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February 18, 1974

Mental Illness in Later Life

Author Affiliations

Illinois Masonic Medical Center Chicago

JAMA. 1974;227(7):804. doi:10.1001/jama.1974.03230200062025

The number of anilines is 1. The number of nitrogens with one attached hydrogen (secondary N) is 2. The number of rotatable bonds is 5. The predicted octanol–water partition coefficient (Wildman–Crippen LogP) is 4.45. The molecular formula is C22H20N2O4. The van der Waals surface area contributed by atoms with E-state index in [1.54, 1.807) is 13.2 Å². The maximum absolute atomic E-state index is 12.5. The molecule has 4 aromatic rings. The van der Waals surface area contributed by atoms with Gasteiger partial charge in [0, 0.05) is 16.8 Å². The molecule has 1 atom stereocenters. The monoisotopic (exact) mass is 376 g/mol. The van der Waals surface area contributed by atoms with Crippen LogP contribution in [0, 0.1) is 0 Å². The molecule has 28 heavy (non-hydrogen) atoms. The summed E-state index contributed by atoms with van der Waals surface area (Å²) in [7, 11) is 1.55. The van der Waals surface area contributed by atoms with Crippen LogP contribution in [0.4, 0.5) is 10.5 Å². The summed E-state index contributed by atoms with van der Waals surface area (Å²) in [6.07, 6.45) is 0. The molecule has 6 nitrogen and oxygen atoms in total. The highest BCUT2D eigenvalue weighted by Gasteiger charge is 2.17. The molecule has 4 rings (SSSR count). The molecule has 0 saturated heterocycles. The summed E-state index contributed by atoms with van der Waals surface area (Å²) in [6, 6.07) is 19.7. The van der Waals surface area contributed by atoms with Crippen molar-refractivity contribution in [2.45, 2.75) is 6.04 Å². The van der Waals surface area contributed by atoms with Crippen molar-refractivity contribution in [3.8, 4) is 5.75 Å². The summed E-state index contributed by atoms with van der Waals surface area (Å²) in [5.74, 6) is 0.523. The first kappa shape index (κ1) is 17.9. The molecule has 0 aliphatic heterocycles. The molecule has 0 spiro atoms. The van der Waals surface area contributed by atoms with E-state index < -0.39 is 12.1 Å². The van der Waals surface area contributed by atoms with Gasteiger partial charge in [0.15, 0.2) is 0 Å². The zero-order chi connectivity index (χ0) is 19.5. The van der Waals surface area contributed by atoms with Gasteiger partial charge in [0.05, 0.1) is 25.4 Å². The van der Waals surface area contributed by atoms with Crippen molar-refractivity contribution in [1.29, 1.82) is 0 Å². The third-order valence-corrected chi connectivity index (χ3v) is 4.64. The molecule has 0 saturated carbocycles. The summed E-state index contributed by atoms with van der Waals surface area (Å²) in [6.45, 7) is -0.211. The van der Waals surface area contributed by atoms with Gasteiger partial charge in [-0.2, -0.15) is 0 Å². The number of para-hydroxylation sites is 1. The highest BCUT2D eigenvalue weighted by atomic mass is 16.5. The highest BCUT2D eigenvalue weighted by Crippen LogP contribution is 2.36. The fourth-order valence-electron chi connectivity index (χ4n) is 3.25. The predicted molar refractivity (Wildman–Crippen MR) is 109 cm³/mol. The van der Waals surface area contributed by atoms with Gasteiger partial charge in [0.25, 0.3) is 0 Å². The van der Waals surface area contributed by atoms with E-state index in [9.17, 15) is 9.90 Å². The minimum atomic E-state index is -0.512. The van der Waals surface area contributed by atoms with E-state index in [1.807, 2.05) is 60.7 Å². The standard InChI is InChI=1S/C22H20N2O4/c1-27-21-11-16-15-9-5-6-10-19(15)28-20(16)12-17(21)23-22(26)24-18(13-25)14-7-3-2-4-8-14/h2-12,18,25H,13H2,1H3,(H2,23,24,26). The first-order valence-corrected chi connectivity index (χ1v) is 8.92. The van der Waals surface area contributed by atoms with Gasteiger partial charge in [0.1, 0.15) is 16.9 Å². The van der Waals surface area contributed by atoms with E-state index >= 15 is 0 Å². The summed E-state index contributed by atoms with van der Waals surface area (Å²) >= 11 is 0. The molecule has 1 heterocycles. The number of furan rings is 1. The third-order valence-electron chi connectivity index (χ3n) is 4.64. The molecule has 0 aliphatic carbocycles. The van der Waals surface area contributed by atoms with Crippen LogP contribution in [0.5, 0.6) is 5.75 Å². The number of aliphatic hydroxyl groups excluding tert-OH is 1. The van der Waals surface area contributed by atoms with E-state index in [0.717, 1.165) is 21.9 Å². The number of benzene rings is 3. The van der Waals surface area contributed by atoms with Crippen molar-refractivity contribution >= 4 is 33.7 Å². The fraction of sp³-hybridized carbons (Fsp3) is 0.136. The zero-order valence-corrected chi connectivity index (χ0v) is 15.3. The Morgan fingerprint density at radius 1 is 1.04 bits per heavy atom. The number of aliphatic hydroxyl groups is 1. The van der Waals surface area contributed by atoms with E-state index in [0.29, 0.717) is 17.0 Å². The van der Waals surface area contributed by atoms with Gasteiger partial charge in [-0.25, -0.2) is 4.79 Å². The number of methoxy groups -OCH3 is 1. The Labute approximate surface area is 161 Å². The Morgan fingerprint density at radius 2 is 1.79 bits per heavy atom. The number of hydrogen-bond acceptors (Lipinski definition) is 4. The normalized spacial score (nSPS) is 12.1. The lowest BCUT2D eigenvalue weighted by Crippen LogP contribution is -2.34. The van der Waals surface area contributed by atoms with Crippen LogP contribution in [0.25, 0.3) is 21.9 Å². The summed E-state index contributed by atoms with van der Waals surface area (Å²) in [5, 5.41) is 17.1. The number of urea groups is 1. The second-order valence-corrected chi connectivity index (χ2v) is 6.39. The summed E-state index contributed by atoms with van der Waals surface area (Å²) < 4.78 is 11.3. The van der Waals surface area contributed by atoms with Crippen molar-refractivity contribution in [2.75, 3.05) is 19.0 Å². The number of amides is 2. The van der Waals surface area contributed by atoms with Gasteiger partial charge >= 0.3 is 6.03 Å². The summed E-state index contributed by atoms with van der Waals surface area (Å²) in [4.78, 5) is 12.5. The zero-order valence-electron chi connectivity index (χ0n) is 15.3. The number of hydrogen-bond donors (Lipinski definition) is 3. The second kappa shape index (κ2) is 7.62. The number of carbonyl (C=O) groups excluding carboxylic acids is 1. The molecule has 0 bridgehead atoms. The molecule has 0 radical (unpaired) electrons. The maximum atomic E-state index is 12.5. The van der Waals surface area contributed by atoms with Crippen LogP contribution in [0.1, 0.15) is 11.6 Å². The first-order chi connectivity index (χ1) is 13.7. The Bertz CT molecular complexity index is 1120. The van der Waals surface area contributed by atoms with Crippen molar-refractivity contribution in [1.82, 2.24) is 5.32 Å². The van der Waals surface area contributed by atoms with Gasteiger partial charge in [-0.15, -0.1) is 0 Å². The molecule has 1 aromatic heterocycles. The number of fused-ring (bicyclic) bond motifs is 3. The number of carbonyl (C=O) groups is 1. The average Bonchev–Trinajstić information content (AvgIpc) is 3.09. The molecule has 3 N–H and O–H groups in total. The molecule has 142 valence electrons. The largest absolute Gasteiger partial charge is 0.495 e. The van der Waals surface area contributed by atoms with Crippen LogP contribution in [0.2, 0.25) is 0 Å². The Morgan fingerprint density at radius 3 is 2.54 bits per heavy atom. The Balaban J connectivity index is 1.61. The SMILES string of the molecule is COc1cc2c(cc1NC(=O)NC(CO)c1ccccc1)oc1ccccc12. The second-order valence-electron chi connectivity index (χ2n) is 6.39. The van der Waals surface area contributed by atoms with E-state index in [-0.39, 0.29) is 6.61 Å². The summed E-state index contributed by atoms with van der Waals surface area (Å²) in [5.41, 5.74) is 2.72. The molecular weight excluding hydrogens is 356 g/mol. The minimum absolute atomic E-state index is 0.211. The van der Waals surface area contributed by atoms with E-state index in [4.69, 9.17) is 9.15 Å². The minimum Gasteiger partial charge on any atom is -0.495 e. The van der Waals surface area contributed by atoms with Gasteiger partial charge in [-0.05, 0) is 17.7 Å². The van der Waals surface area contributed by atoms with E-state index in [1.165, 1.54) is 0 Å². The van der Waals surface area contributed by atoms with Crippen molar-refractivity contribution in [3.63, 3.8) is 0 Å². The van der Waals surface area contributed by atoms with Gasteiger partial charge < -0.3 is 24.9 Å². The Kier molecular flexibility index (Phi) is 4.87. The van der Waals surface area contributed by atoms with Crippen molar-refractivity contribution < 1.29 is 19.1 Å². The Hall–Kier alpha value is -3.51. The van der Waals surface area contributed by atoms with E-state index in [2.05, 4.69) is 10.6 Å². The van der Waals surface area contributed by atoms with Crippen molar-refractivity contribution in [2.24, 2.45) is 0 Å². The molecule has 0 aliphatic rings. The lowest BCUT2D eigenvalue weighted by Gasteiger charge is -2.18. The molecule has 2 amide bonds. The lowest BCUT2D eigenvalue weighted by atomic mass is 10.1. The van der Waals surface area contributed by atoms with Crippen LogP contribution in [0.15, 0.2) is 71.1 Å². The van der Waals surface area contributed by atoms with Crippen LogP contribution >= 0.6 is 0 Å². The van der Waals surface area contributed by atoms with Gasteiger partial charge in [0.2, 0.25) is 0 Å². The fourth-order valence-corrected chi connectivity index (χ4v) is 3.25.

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Until very recently physicians have been educated in a system involving only the medically indigent. Elderly people—the product of a lifetime of overwork, undernutrition, and limited intellectual opportunity—have constituted a disproportionate number of these patients. They had chronic and advanced disease; their misunderstanding of clinical jargon caused them to be considered stupid, senile, or both. This has, logically enough, given the impression that age equals senility as well as noncurable disease. Even though the political milieu has changed and the elderly are now "consumers," there continues to be a widespread lack of general knowledge—or interest—in the sociopsychological and the physiological facts of later life. Can it be that physicians are unwilling or unable to accept professional defeat at the hands of Time? Or is it the discomforting intuition that even the physician ages? Nevertheless, medicine cannot properly ignore its responsibility to this segment of humankind by blanketing the problems of